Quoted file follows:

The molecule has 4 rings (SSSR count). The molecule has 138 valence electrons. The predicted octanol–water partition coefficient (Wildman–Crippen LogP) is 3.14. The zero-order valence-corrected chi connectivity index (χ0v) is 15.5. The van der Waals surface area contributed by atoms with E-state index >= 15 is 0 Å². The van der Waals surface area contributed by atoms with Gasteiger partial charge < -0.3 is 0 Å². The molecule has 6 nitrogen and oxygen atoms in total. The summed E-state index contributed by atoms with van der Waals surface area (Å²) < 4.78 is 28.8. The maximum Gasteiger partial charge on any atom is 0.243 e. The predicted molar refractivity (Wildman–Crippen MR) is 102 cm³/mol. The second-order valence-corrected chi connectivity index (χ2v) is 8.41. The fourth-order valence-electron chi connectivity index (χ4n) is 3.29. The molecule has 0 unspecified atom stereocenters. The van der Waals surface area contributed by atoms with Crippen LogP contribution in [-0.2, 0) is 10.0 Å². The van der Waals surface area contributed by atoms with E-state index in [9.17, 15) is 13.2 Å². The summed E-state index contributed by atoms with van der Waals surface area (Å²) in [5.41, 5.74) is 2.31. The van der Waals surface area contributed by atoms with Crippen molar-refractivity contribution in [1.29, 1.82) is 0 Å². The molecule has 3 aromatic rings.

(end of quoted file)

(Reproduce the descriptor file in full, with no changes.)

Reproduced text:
The molecule has 4 rings (SSSR count). The molecule has 138 valence electrons. The predicted octanol–water partition coefficient (Wildman–Crippen LogP) is 3.14. The zero-order valence-corrected chi connectivity index (χ0v) is 15.5. The van der Waals surface area contributed by atoms with E-state index >= 15 is 0 Å². The van der Waals surface area contributed by atoms with Gasteiger partial charge < -0.3 is 0 Å². The molecule has 6 nitrogen and oxygen atoms in total. The summed E-state index contributed by atoms with van der Waals surface area (Å²) < 4.78 is 28.8. The maximum Gasteiger partial charge on any atom is 0.243 e. The predicted molar refractivity (Wildman–Crippen MR) is 102 cm³/mol. The second-order valence-corrected chi connectivity index (χ2v) is 8.41. The fourth-order valence-electron chi connectivity index (χ4n) is 3.29. The molecule has 0 unspecified atom stereocenters. The van der Waals surface area contributed by atoms with Crippen LogP contribution in [-0.2, 0) is 10.0 Å². The van der Waals surface area contributed by atoms with E-state index in [9.17, 15) is 13.2 Å². The summed E-state index contributed by atoms with van der Waals surface area (Å²) in [5.41, 5.74) is 2.31. The van der Waals surface area contributed by atoms with Crippen molar-refractivity contribution in [1.29, 1.82) is 0 Å². The molecule has 3 aromatic rings.